(4) "For out of thee shall come forth a governor, which shall be shepherd of my people Israel" for "out of thee shall one come forth unto me that is to be ruler in Israel." This is a paraphrase, with a paraphrastic addition from 2 Samuel 5:2 (7:7), in order to distinctly identify the ruler with Messiah. Nothing is commoner in Jewish authors than the silent conjunction of quotations from separate contexts. In this case the thought of the shepherd in Micah 5:4 made the addition from Samuel the more easy. It must also be noticed that the reference of the passage in Micah to Christ is fully borne out by Jewish writers. Though they generally explain the rest of the verse as referring to the long lapse of time from David himself, they understand the ruler to be Messiah. But it is not usual with Jewish interpreters to understand the reference to Bethlehem as implying the place of Messiah's own birth. They generally take it as referring to the home of David, Messiah's ancestor. And this is the more natural meaning of the prophecy. The quotation, however, from the Jerusalem Talmud already given on ver. 1, and the Targum of Jonathan on Genesis 35:21 ("the tower of Edar - the place whence King Messiah is about to be revealed in the end of the days"), endorse the thoroughly Jewish character of the reply given to Herod (cf. also John 7:42). If it be asked why St. Matthew does not give an exact and verbal rendering of the Hebrew, the answer may be made that he probably gives the current form of its exposition. The high priests and scribes would have doubtless quoted it accurately in the process of weighing Micah's statement, but when, as here, they were only reproducing the result that they had arrived at, they would care for only the substance of the prophet's teaching (cf. the paraphrastic rendering of the Targum). In the land of Judah; Revised Version omits in ( Βηθλεὲμ γῆ Ἰούδα). "Bethlehem-Judah" would have presented no difficulty, for a town was often distinguished by the apposition of the name of the district in which it was situated; e.g. Ramoth-Gilead, Kedesh-Naphtali. It seems best to explain the γῆ as a mere expansion of "Judah" (cf. 1 Macc. 5:68, ἄζωτον γῆν ἀλλοφυλῶν, where probably the thought was Ashdod-Philistia). It is, however, possible that γῆ is here used in the sense of "the town and its surrounding district, over which district, it is to be observed, Herod extended his massacre (verse 16)" (Humphrey, in loc.). Land of Judah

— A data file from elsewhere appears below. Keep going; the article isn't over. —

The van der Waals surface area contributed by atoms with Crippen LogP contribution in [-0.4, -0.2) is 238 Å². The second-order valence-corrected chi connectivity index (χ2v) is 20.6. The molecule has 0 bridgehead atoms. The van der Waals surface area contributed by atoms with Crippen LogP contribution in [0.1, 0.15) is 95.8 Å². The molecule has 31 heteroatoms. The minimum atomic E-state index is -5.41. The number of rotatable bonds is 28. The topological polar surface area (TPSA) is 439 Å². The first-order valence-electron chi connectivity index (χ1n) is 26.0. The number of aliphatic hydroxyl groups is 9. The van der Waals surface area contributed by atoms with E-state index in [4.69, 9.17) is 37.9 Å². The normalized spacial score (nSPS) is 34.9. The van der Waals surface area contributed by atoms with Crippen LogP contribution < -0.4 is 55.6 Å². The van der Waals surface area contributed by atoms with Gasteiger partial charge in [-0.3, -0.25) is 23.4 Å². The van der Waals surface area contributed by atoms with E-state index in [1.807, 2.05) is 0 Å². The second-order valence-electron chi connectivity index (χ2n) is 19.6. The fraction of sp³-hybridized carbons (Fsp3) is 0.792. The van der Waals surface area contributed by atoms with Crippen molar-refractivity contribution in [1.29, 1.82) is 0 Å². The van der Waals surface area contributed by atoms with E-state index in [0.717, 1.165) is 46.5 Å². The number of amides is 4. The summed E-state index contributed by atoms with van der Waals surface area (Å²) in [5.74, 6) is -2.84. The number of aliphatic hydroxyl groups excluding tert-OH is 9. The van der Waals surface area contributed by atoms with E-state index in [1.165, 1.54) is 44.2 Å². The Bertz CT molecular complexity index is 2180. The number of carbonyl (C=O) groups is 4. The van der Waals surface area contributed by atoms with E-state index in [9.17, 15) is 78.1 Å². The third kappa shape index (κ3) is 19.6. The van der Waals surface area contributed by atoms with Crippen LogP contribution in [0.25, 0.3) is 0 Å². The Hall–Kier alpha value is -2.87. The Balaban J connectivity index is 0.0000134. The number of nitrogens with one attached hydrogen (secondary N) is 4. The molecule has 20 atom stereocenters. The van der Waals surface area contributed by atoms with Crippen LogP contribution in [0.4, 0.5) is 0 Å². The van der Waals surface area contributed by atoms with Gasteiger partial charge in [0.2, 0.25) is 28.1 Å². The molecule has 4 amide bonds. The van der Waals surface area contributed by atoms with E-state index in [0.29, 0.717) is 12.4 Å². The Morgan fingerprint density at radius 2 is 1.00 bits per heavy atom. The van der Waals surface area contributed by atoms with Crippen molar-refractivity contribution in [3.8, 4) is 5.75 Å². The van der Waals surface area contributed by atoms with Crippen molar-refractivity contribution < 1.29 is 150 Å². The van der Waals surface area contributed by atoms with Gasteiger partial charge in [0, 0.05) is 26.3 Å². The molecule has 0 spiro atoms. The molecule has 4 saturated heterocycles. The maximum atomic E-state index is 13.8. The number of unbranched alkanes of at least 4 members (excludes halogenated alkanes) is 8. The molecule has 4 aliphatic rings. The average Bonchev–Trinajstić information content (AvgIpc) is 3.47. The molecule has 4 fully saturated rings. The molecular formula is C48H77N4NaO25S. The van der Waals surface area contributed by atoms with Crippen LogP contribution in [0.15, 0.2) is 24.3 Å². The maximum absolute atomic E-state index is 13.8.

To distinguish it from Bethlehem in the territory of Zebulon.